Affiliate marketing is a digital marketing technique akin to creating a virtual field force. However, this virtual field force is paid only when it creates sales for the source company (Jet Airways). It is an application of crowd sourcing.

Affiliate marketing overlaps with other Internet marketing methods to some degree, because affiliates often use regular advertising methods. Those methods include organic search engine optimization, paid search engine marketing, e-mail marketing, and, in some sense, display advertising. On the other hand, affiliates sometimes use less orthodox techniques, such as publishing reviews of products or services offered by a partner.

Click here for a diagram displaying the features of Jet Airways’s affiliate marketing.

Have you heard about guerilla tactics? Marketers have adopted guerilla marketing to defeat the recession. Guerilla marketing places ads in unexpected places, in the most bizarre manner possible. The successful implementation of this technique was demonstrated by a luxury chain of hotels named Morgan Hotels. They mostly serve the blithe class, with their services being categorized as superfluous. The successful implementation of Morgan's "F@#k the Recession" campaign with the help of guerilla marketing, resulted in full house for its New Year Bash in 2008.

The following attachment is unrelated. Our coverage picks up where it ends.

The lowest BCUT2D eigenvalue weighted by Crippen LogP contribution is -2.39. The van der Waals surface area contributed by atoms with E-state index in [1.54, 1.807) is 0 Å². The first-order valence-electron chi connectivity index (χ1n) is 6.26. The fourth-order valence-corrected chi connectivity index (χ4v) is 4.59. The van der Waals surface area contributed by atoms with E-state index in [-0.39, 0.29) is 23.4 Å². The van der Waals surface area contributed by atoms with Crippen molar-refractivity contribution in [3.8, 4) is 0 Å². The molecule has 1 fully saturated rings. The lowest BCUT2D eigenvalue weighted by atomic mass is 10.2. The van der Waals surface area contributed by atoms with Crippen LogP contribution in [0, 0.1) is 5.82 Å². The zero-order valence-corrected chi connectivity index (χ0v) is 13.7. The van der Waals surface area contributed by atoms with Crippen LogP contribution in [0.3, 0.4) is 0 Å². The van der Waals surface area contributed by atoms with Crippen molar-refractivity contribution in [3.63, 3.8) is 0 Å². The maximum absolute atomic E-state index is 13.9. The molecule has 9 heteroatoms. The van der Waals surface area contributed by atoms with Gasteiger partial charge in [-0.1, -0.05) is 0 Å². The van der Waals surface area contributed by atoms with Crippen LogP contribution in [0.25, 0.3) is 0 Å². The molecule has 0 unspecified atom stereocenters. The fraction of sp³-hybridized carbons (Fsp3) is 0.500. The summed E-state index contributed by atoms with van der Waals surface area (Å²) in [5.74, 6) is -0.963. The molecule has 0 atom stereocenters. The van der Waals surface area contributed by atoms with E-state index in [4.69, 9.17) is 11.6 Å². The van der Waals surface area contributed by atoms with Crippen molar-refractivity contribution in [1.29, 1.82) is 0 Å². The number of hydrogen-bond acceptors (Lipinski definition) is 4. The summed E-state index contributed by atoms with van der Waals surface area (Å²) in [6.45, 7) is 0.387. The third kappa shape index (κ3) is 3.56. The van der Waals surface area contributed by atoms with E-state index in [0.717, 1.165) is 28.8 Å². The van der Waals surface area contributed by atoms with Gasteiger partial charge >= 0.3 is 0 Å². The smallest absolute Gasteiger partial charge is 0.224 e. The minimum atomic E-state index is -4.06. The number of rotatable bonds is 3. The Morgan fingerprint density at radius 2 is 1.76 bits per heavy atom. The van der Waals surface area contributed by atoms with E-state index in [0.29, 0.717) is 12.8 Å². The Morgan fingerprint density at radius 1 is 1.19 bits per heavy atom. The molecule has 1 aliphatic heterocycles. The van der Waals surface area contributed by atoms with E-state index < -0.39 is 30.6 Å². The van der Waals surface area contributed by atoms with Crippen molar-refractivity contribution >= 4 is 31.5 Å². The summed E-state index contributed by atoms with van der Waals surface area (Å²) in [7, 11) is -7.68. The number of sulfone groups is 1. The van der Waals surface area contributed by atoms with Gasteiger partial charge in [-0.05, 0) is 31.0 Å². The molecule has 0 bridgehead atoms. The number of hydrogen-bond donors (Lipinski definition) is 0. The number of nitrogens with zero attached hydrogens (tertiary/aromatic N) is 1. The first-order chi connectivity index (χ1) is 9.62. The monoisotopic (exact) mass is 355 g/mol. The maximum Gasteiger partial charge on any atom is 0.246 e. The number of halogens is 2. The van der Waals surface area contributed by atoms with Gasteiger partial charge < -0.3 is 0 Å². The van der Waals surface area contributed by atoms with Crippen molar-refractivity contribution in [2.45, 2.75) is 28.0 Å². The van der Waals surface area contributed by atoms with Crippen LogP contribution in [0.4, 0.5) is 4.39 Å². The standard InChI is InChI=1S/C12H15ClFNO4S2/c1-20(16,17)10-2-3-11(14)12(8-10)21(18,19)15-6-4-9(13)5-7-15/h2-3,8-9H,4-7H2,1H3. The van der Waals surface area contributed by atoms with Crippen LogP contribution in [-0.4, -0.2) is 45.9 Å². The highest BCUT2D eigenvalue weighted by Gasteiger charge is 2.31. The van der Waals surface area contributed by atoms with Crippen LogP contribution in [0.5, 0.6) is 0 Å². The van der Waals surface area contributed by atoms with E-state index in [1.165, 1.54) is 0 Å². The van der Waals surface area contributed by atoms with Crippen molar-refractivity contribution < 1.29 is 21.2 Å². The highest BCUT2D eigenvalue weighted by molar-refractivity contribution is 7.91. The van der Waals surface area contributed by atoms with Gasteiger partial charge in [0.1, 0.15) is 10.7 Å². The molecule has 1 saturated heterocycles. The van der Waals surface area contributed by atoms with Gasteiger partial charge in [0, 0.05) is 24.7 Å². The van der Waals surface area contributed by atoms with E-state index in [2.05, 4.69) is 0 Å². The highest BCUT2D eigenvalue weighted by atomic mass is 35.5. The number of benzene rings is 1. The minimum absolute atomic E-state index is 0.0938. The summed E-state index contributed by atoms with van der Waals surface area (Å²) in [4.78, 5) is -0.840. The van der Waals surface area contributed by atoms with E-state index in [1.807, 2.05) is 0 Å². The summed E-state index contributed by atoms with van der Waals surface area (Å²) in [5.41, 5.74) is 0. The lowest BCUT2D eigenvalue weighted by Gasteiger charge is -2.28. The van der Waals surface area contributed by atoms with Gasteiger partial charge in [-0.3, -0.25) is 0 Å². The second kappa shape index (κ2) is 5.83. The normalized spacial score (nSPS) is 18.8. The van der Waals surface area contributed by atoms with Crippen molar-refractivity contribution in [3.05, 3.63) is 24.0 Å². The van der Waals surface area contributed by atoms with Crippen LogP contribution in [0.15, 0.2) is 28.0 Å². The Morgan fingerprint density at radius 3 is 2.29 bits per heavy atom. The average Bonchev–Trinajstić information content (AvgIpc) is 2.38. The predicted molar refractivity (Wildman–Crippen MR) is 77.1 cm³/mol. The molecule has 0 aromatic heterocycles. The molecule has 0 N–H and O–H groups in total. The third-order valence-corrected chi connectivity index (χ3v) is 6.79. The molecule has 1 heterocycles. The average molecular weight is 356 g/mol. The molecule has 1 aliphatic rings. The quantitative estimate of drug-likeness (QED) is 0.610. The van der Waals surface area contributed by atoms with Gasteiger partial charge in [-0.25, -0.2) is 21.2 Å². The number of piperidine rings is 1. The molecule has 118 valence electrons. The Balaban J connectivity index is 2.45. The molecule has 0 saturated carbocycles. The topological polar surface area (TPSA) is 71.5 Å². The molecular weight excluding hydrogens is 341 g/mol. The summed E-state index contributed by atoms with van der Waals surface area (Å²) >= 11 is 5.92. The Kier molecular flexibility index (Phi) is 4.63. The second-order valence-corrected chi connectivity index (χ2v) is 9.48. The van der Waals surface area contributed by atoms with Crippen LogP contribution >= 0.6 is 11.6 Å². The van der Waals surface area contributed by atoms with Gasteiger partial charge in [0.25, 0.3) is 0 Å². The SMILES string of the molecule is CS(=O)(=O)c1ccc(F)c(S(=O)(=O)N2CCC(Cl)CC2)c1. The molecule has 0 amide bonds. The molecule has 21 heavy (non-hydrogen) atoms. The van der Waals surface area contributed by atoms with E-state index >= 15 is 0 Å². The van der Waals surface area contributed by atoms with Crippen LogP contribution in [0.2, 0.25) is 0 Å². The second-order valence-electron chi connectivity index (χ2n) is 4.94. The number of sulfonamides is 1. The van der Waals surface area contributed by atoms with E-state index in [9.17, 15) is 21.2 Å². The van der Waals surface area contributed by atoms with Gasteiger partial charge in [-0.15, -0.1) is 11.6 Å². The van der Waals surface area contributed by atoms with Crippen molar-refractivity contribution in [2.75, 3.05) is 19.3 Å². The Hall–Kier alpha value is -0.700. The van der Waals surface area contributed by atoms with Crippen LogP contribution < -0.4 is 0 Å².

Conclusion:

The current recession has left a heavy bruise on the entire world market, a bruise that will take its time to heal. As suggested by the consumer segmentation model, consumer psychology undergoes a considerable shift, and, thus, will require innovative marketing strategies to identify the right market for the right product. But using the most innovative marketing ways to promote brands and increase product life in the market and in the mind of the consumer, is probably the best way to come out triumphant, not only during, but more importantly after the recession.

Students consisting of Rohit M Bagri, Dhaval Dave, Utkarsh Gandhi, Darshan Mehta, and Anand Maheshwari are in their fourth year of the MBA program (Pharmacy Technology) at the School of Pharmacy and Technology Management (SPTM) in NMIMS (Deemed University), Mumbai (INDIA). Dr. Amit K. Sinha is associate professor at the School of Business Management at NMIMS.